11/05/2017 at 10:35 •
We setup the Cosmic Array in quite a large space at the rear of Maker Faire Adelaide at 8am.
Left to right - The Cosmic Array, then some units opened up so people can look inside, then my early Drift Hodoscope, then my 81 Pixel Hodoscope which was connected to a computer to play music and regenerative graphic.
Although it doesn't look it. It was quite busy as we where located right at the end of the Maker Faire.
Above is Paul Schulz, who has developed code for the Cosmic Array and was a great help all day. He will be doing a presentation at the next - linux.conf.au 2018.
A very busy day lots of questions and was the Winner for best backyard science.
10/30/2017 at 07:00 •
I am currently busy preparing for Maker Faire Adelaide this weekend and so I will have the 16 detectors running live, along with other detectors I have made and more details on its operation.
Maker Faire Adelaide is the largest Maker Faire in Australia and in the Southern hemisphere. Also the only Maker Faire solely run by volunteers. So if you are in Adelaide this weekend come and say hi!
10/06/2017 at 04:02 •
I'm currently exploring a new solid-state detector design using Pin Si Photodiodes, this is still a few months away. But will be a feature of a new cosmic ray detector designs to come. The main issue with using Geiger–Müller tubes and Photomultiplier scintillators as detectors is mostly cost. But also includes limited life and high voltages between 400 to 1600V DC which must also be low noise and regulated.
Solid state devices particularly Si Pin Photodiodes are capable of measuring both ionising radiation (Muons) and some added benefits like energy resolution, low voltage, low power, greater longevity and lower cost. But do have issues and compromises such as: more complexity, noise, and a small aperture size.
There are some specialist Photodiodes designed specifically for this application, but these are very expensive and difficult to source in small quantities for example:
- Manufacture First Sensor Part # 5014450 - has visible light filter
- Manufacture First Sensor Part # PS100B-7-CERPINE - has visible light filter
- Hamamatsu Part # S3590 - no visible light filter
Here is an example using the First Sensor 5014450 and an old CD V-700 Geiger Counter check source which is radium 226Ra. Although successful, the detector is expensive (~$50au) and still only has a relatively small aperture compared with a Geiger–Müller tube, so multiple detectors would be required.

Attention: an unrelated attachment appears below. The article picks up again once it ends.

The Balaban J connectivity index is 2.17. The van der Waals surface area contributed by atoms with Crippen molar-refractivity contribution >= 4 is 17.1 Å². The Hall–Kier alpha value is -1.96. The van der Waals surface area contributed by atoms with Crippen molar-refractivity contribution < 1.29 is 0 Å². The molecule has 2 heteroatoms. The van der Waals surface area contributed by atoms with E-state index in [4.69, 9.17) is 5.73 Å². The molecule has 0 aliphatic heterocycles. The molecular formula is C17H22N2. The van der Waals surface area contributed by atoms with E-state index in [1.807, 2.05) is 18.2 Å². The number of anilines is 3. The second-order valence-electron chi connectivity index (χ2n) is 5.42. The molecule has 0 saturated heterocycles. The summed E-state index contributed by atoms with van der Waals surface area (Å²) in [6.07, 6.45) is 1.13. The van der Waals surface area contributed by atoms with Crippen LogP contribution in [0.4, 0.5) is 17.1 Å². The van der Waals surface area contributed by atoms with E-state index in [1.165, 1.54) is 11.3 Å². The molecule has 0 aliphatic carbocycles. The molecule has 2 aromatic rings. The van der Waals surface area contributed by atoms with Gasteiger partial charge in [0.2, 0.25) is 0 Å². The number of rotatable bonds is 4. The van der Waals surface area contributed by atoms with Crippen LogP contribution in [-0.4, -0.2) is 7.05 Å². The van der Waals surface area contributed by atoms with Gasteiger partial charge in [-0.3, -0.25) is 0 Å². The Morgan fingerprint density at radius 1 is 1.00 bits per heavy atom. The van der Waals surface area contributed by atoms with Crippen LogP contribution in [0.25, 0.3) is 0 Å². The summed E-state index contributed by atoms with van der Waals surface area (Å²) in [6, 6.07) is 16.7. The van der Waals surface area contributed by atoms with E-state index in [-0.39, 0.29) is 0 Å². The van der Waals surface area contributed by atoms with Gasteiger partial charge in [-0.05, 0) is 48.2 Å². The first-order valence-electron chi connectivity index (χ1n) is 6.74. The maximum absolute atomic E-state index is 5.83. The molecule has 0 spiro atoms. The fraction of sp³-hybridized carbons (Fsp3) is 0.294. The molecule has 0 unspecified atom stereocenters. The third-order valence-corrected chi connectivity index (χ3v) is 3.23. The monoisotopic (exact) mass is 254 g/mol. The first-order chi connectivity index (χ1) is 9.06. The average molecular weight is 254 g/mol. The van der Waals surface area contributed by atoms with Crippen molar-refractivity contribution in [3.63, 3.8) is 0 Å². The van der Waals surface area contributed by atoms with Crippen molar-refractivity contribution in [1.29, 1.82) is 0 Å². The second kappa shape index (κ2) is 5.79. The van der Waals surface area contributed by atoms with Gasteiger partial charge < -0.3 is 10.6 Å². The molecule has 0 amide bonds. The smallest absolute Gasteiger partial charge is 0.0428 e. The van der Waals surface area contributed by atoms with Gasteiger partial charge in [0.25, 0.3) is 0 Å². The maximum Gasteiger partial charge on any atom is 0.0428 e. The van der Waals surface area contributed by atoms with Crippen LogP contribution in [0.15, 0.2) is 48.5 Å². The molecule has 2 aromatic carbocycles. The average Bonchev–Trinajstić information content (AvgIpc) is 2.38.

There are lower cost of-the-shelf Pin Photodiodes such as the BPW34F which have been featured in many DIY radiation detector projects over the years. However, these have an even smaller aperture. So many will need to be connected together to increase it. However, they can not be simply wired in parallel due their combined capacitance. Here is rough layout that I have began experimenting with using JFETs to buffer each photodiode before amplification.
09/06/2017 at 09:26 •
The Splash Adelaide installation was very successful will allot of public interest and questions. The IoT setup also went well and we were able to live stream data to another computer where it was mapped into music using MAX/MSP software. The sounds in the following video include bell sounds from each detector and also the combined musical soundscape generated in MAX/MSP.
- 09/02/2017 at 08:01 • 0 comments
09/01/2017 at 13:25 •
The last 2 months I have been preparing for my first demonstration project with an installation of an array of 16 detectors in Adelaide Elder Park, South Australia as part of the Winter Splash Adelaide. It was a lot more work than I expected, but I'm pleased to report it has been successful. It will be installed on the 2/9/2017. More to report soon. Here is a video of the build process from prototype to completed units tested in my back yard. The sound of the detectors will be recorded at the event soon.
07/30/2017 at 05:41 •